Whedon's approach is far different than that of producer/director Zack Snyder, who departed the project in post-production, following the tragic suicide of his daughter. As a result, Whedon was brought in for rewrites and to help complete the film and, so, we get his clever, witty, quasi-hipster vibe car-crashing with Snyder's manic, hyperbolic editing, cheesy CGI, and proclivity for slo-mo action sequences.

Justice League is one of the most expensive films ever made, and also, arguably, the messiest DCEU film to date. The film opens in the haze of Superman's death, following the events of Batman v Superman, and we learn of Steppenwolf (Ciarán Hinds), an alien military officer who is coveting three Mystery Boxes from his planet's previously failed attempt to takeover Earth. He sends down his army of Parademons to try and recover them and, you know, seize control of Earth while they're down there. 

Without Superman around, this falls to the Crime Whisperer persona Affleck assumes as Bruce Wayne/Batman to band together with Gadot's Diana Prince/Wonder Woman and assemble the first class of a new Justice League. *Wink face emoji goes here*

We've seen Avengers and X-Men come together before, and so, naturally, Snyder underscores such an event here with a remake of the Beatles' "Come Together" for a montage. This comes after we spend a lot of time (like a lot, a lot...) introducing us to the three new recruits. 

That would be time will spent had Snyder given us a reason to care so far. However, about midway through Justice League, as my frustrations began to rise and my eyes grew heavy in boredom, I wondered why I simply did not care about anything happening in front of me. Then, my mind traveled to thoughts on this silly DC v. Marvel divide happening in social media and in film chats around the globe, and all I could think about is how DC is simply trying way too hard with all of this.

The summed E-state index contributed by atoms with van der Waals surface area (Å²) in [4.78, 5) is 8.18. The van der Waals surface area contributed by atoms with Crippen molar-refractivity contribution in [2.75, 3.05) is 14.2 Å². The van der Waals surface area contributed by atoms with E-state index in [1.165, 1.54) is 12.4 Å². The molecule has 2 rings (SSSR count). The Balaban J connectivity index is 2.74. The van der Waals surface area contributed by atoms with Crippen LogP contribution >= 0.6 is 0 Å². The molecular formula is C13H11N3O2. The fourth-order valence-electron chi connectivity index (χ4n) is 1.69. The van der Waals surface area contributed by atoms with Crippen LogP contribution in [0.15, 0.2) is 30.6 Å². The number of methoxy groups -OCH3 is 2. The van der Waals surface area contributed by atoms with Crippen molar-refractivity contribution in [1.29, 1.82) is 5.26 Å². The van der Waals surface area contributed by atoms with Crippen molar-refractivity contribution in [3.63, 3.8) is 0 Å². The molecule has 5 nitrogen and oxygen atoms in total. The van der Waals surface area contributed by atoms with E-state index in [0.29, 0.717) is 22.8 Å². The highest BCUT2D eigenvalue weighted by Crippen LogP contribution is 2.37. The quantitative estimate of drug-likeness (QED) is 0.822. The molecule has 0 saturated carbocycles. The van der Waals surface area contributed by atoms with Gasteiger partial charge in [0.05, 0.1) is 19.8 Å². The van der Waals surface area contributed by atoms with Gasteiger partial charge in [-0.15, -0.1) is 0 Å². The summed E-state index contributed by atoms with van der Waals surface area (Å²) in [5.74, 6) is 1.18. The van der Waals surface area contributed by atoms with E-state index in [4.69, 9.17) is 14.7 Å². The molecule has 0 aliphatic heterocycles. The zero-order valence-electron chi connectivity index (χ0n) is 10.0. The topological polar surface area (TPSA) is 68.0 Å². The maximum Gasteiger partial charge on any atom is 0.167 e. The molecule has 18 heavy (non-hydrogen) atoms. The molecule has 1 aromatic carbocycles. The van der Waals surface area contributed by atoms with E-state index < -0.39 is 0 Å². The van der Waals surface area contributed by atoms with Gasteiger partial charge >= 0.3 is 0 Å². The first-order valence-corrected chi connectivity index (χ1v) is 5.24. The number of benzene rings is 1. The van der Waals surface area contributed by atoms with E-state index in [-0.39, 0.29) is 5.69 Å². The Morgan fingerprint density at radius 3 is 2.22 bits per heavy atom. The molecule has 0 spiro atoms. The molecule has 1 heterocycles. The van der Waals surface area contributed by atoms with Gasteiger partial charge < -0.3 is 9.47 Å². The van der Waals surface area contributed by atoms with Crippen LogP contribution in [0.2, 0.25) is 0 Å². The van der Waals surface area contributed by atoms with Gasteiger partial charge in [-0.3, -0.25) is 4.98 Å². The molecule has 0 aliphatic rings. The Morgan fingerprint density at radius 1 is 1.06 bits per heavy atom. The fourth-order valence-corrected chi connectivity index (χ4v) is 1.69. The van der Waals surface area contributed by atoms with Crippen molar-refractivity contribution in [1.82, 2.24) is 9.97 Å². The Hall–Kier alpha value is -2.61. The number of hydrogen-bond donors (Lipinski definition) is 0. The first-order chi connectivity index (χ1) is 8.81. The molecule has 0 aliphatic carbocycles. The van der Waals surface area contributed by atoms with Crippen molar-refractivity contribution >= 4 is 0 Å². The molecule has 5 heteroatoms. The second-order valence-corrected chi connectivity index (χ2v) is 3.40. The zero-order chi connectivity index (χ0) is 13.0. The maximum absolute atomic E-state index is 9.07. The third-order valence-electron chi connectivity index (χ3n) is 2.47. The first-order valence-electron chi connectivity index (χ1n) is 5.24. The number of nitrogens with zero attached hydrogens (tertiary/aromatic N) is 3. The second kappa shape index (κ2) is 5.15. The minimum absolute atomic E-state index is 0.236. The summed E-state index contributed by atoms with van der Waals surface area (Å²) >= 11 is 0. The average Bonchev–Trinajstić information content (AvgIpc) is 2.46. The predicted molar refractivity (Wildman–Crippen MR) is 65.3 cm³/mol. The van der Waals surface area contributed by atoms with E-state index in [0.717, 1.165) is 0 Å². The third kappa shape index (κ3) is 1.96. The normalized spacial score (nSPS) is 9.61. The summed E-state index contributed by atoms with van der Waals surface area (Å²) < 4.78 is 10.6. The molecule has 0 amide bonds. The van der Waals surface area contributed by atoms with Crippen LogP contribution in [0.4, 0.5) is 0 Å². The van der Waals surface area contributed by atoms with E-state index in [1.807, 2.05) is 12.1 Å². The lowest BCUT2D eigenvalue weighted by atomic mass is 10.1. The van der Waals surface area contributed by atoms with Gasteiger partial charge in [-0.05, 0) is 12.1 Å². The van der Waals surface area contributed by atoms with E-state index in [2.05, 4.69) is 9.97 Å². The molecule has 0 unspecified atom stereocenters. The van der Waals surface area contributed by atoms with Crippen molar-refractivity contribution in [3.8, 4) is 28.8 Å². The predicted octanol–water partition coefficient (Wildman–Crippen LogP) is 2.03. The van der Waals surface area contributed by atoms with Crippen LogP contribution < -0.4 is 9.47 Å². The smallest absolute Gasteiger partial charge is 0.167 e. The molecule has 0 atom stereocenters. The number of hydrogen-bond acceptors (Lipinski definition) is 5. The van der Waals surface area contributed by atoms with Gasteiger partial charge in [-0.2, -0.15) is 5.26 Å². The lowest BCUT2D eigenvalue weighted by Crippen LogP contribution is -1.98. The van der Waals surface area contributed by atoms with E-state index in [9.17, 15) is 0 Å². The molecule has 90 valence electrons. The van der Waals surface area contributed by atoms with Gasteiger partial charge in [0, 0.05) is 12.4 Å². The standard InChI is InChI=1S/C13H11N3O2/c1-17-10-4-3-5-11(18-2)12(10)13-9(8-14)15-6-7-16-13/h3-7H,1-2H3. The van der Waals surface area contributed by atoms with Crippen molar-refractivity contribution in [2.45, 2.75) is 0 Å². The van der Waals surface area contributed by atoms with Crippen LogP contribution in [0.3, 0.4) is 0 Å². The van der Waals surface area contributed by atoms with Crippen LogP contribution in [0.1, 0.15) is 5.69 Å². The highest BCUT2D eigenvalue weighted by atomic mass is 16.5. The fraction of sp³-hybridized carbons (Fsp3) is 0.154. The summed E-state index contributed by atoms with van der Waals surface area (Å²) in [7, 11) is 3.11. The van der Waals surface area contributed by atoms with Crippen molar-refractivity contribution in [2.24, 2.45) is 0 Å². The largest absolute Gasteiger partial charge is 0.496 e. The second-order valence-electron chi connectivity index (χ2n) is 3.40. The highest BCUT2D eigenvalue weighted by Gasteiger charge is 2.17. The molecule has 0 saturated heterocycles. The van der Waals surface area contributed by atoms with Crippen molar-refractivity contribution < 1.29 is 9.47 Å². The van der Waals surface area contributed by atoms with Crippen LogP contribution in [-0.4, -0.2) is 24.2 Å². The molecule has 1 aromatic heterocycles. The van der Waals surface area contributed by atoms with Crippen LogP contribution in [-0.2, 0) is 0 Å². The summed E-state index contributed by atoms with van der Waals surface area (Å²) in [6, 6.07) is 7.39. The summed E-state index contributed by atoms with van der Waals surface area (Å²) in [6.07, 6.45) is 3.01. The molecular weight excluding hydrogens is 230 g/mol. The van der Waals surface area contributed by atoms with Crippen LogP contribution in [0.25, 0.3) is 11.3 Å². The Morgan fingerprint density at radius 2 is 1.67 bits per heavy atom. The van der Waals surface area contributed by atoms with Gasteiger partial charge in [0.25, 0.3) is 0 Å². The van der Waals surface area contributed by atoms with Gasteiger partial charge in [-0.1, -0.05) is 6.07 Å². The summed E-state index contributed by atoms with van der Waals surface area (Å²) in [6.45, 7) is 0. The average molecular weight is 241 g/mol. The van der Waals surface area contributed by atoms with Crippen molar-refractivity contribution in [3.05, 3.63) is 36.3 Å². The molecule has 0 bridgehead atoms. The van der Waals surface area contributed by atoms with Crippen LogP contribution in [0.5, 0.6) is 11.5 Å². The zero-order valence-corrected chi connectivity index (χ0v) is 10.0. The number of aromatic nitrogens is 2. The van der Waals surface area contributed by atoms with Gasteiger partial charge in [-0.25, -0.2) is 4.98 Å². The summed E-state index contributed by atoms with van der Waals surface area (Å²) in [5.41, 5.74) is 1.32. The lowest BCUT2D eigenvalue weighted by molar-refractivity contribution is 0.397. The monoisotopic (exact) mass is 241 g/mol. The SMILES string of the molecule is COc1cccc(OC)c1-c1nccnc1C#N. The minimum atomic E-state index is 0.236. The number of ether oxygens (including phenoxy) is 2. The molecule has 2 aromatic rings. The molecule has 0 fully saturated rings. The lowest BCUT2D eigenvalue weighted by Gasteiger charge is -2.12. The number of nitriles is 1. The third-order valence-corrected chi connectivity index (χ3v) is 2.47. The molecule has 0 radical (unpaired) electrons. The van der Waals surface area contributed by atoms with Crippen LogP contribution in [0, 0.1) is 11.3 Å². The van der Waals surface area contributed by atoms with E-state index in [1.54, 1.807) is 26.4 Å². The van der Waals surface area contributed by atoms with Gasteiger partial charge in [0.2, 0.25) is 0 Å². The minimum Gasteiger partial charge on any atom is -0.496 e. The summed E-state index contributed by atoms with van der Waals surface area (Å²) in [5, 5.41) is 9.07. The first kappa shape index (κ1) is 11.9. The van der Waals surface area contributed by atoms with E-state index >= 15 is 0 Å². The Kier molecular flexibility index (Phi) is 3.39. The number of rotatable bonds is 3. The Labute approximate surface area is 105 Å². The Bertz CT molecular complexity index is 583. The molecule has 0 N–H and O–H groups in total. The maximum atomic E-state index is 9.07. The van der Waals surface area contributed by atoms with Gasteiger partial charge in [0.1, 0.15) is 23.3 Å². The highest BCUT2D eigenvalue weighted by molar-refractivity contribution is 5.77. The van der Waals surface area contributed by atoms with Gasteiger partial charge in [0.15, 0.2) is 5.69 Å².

We are five films in, figure it out already.

Watching Justice League, you see glimpses of greatness. Witty exchanges between Batman and Aquaman are fun to see, the potential comedic gold that Ezra Miller brings to The Flash is promising, but then you see it undercut almost immediately because, I don't know, Marvel does funny and I guess DC can't do that.

And these things occur over and over again. Elaborate action sequences are built to and set up, only to then have Snyder pull out the Ginsu-knife and slice and dice his work to shreds. It's as if Snyder and DC and Warner Bros. believe that "Marvel action scenes take too long and look too clean. We need grit. Marvel doesn't do grit. Let's fight...in the dark and grimy corners of our world. Let's be edgy!" 

Justice League fails because it exists within an infrastructure lacking any true mission or vision. And to be fair, DC can't really win. Think about what they hear from their own rabid fanbase: